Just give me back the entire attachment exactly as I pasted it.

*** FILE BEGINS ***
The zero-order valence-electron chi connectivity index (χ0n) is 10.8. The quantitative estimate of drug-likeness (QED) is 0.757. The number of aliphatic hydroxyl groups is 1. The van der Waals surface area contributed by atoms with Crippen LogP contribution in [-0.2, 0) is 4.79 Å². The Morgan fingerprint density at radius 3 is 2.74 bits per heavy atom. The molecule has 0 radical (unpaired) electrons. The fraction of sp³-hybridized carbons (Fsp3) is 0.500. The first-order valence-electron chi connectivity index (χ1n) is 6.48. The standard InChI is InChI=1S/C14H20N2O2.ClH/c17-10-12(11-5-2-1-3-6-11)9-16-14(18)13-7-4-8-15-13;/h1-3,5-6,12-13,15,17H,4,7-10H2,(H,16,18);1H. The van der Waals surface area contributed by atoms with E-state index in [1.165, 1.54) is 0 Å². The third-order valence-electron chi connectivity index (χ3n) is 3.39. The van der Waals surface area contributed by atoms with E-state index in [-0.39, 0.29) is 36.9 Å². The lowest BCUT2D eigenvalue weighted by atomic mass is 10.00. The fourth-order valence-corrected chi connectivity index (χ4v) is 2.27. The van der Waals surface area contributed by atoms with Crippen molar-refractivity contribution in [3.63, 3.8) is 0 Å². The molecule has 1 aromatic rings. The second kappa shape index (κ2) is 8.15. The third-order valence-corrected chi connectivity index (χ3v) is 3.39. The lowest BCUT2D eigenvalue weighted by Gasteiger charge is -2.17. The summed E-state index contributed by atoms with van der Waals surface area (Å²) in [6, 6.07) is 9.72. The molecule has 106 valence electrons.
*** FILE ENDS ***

The zero-order valence-electron chi connectivity index (χ0n) is 10.8. The quantitative estimate of drug-likeness (QED) is 0.757. The number of aliphatic hydroxyl groups is 1. The van der Waals surface area contributed by atoms with Crippen LogP contribution in [-0.2, 0) is 4.79 Å². The Morgan fingerprint density at radius 3 is 2.74 bits per heavy atom. The molecule has 0 radical (unpaired) electrons. The fraction of sp³-hybridized carbons (Fsp3) is 0.500. The first-order valence-electron chi connectivity index (χ1n) is 6.48. The standard InChI is InChI=1S/C14H20N2O2.ClH/c17-10-12(11-5-2-1-3-6-11)9-16-14(18)13-7-4-8-15-13;/h1-3,5-6,12-13,15,17H,4,7-10H2,(H,16,18);1H. The van der Waals surface area contributed by atoms with E-state index in [1.165, 1.54) is 0 Å². The third-order valence-electron chi connectivity index (χ3n) is 3.39. The van der Waals surface area contributed by atoms with E-state index in [-0.39, 0.29) is 36.9 Å². The lowest BCUT2D eigenvalue weighted by atomic mass is 10.00. The fourth-order valence-corrected chi connectivity index (χ4v) is 2.27. The van der Waals surface area contributed by atoms with Crippen molar-refractivity contribution in [3.63, 3.8) is 0 Å². The molecule has 1 aromatic rings. The second kappa shape index (κ2) is 8.15. The third-order valence-corrected chi connectivity index (χ3v) is 3.39. The lowest BCUT2D eigenvalue weighted by Gasteiger charge is -2.17. The summed E-state index contributed by atoms with van der Waals surface area (Å²) in [6, 6.07) is 9.72. The molecule has 106 valence electrons.